The stat's not perfect -- here's Hollinger explaining the rating in a bit more detail and copping to its shortcomings, especially in evaluating players whose contributions don't result in statistics, like defensive stoppers -- but it helps us get closer to apples-to-apples, and offers a thumbnail sketch of how players are performing relative to the rest of the league. What's important for this discussion is that the league-average PER is level-set to 15.00 every year.
Only one Piston made the top 100 on Hollinger's year-end PER list (ESPN Insider access required) -- Charlie Villanueva, who spent most of last season coming off the bench. Villanueva's PER -- 16.09, just over a point above the league average -- slots him in at, you guessed it, No. 100. Three of Charlie's teammates appear soon after -- Tayshaun Prince (16.06, No. 101), Ben Wallace (15.84, No. 107) and Rodney Stuckey(notes) (15.62, No. 114). For the purposes of comparison, Hoopdata's math works out a little differently, though not in Detroit's favor -- no Piston cracks the top 100 there. Villanueva still leads the way (15.98 PER, No. 117), with Prince right behind (15.96, No. 118). That takes care of the "no elite" and "slightly above-average" categories.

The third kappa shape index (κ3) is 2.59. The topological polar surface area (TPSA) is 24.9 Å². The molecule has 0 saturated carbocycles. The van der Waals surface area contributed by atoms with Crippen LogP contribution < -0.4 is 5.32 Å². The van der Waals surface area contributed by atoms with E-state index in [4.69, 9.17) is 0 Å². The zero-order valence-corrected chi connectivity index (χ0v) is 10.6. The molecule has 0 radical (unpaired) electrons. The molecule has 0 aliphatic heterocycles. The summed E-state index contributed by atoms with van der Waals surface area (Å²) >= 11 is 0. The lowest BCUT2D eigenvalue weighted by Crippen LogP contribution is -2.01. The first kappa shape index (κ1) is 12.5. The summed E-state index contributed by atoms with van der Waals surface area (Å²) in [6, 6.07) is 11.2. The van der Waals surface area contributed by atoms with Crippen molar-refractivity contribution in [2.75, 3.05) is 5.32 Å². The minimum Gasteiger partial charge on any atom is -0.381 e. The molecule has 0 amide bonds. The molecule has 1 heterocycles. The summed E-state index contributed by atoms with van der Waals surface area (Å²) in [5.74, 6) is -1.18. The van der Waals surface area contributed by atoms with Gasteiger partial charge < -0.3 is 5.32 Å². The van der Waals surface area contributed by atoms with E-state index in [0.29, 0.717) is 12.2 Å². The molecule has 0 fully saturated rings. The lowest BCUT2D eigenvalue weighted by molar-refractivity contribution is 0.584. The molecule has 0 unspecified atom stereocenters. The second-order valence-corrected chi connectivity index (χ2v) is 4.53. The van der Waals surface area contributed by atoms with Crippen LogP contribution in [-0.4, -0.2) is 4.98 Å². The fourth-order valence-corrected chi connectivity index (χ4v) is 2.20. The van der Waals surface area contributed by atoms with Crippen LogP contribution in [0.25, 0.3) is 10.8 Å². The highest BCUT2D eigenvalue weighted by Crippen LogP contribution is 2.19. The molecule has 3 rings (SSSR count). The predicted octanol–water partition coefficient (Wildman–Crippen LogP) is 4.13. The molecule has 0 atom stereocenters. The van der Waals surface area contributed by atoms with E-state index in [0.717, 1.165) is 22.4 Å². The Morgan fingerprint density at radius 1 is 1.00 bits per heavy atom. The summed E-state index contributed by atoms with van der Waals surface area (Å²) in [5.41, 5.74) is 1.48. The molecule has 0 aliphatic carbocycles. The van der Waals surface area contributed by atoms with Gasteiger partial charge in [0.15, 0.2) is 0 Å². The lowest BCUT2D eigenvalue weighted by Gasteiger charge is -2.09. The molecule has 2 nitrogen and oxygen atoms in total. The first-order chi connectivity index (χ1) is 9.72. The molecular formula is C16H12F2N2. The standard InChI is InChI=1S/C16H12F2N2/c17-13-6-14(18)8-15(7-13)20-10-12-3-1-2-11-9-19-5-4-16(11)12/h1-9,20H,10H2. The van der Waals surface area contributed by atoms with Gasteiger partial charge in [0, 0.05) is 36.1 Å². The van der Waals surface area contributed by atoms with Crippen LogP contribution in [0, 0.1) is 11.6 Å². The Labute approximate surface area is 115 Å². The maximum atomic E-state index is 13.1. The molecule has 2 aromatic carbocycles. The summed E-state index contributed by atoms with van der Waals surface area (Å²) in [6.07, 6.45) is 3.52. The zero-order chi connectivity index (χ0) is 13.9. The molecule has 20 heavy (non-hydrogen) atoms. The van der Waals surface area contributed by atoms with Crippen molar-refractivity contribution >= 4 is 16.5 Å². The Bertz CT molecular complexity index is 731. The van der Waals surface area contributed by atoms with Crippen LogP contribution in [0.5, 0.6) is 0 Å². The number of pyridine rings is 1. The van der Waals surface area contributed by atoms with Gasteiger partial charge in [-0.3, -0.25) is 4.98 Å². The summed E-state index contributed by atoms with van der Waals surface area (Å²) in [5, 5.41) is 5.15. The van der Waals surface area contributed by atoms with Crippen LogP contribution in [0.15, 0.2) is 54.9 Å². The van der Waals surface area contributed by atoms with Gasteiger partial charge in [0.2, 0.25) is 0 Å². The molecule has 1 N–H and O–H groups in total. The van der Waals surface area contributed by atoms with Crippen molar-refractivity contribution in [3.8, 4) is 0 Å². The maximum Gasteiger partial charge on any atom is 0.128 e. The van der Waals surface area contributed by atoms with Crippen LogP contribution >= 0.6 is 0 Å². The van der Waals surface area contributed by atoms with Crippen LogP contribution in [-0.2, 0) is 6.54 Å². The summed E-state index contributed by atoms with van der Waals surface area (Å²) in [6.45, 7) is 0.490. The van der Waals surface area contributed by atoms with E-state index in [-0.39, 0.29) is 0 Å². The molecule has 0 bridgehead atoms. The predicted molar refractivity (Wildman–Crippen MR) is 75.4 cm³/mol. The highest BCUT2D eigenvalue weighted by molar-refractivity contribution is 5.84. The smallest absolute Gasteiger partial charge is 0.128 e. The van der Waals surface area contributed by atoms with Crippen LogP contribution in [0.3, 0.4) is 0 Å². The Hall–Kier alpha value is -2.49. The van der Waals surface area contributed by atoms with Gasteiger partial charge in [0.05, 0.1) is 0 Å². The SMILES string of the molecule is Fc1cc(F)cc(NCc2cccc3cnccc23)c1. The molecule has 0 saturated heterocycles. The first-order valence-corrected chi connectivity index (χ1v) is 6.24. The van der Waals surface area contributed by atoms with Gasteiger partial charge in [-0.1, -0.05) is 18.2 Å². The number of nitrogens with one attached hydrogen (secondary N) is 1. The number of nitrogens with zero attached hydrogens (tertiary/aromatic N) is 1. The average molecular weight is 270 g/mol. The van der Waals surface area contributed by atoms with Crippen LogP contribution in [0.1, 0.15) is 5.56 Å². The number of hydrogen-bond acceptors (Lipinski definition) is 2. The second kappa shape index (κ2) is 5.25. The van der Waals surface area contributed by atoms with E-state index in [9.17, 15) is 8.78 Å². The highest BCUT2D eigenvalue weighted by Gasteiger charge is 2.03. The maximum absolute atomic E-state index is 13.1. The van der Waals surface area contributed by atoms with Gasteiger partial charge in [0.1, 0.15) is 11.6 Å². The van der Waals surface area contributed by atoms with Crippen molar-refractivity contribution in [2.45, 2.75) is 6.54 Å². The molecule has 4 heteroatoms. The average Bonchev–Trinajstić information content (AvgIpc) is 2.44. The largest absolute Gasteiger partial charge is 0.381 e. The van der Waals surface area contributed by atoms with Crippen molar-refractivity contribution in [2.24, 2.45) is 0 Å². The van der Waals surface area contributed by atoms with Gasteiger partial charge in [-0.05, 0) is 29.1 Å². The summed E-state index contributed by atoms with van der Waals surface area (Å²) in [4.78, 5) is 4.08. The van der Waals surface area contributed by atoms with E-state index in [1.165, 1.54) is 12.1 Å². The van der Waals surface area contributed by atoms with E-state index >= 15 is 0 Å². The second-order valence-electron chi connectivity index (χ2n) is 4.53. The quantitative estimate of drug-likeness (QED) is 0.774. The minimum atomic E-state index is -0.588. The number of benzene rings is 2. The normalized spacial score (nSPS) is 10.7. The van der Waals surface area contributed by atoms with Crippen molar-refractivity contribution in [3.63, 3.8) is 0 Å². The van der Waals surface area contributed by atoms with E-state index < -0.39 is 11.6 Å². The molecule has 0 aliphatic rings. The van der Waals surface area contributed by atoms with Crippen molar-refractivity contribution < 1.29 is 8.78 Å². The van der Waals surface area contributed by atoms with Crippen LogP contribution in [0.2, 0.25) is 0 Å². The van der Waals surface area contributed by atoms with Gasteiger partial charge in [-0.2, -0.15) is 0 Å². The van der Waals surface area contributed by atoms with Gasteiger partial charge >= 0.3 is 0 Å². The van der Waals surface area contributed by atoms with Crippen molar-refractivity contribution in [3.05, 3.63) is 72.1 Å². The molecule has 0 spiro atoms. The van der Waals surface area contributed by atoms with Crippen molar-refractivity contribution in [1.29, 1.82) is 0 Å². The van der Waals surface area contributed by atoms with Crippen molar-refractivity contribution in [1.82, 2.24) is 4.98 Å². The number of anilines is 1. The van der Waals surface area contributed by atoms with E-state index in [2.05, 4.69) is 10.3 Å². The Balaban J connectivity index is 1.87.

Richard Hamilton(notes) filled out the average quota by notching a PER of 15 on the dot. Slightly below-average? How about Ben Gordon (14.09), Jason Maxiell (14.07), Jonas Jerebko (13.99) and Will Bynum(notes) (13.80)? The only two players on the Pistons' roster who played more than 500 minutes in the league last year and had a PER under 13 were bench-mob rookie Austin Daye, at 12.85, and buried-in-Houston-and-unimpressive-in-New-York former star Tracy McGrady, at 12.22.
Ten players ranging from 12.22 and 16.09 -- nearly a whole roster stuck between "Ehh" and "Yeah, OK." It doesn't happen all the time, but sometimes, the stats and the suspicion do check out.
Greg Monroe is super confident in his "holding a basketball" abilities
ProkhoSmirk, meet MonroeSmirk. "Too easy. I've totally got this, you guys. Seriously, don't even sweat it."
Will Bynum is athletic: A 143-second reminder
Boy, 200,000-plus views later, that's still quacktastic. I wish 7-Eleven would sign me and Will Bynum to a lucrative commercial endorsement contract so that we could film a spot in which he throws down monster jams like these, and then I'm like, "Big Gulp yourself, Will Bynum," and then I hand him a Big Gulp and he drinks some as I give the camera a big thumbs-up.
It's great that Bynum worked on extending his range this summer in an effort to improve on his 15.8 and 21.8 percentage marks from 3-point range in the past two seasons, but let's hope he doesn't fall too deeply in love with the perimeter. To paraphrase Sir Mix-A-Lot, Will, you can shoot more frequent jumpers, but please don't lose that dunk.